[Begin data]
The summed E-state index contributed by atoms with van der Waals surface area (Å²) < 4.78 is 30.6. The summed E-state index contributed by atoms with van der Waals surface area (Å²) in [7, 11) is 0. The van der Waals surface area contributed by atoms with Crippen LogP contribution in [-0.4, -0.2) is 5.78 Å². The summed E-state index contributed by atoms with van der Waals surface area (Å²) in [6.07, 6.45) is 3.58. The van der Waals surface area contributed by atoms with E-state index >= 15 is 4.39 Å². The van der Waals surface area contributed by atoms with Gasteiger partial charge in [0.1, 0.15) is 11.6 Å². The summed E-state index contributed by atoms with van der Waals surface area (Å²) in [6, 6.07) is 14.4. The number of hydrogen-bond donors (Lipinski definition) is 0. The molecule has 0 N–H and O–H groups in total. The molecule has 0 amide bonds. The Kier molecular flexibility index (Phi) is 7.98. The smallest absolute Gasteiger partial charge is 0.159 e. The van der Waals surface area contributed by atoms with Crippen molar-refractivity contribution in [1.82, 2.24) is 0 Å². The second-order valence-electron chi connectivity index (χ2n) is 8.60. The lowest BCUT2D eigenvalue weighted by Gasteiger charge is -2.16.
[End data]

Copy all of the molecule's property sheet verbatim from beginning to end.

The summed E-state index contributed by atoms with van der Waals surface area (Å²) < 4.78 is 30.6. The summed E-state index contributed by atoms with van der Waals surface area (Å²) in [7, 11) is 0. The van der Waals surface area contributed by atoms with Crippen LogP contribution in [-0.4, -0.2) is 5.78 Å². The summed E-state index contributed by atoms with van der Waals surface area (Å²) in [6.07, 6.45) is 3.58. The van der Waals surface area contributed by atoms with E-state index >= 15 is 4.39 Å². The van der Waals surface area contributed by atoms with Gasteiger partial charge in [0.1, 0.15) is 11.6 Å². The summed E-state index contributed by atoms with van der Waals surface area (Å²) in [6, 6.07) is 14.4. The number of hydrogen-bond donors (Lipinski definition) is 0. The molecule has 0 N–H and O–H groups in total. The molecule has 0 amide bonds. The Kier molecular flexibility index (Phi) is 7.98. The smallest absolute Gasteiger partial charge is 0.159 e. The van der Waals surface area contributed by atoms with Crippen molar-refractivity contribution in [1.82, 2.24) is 0 Å². The second-order valence-electron chi connectivity index (χ2n) is 8.60. The lowest BCUT2D eigenvalue weighted by Gasteiger charge is -2.16.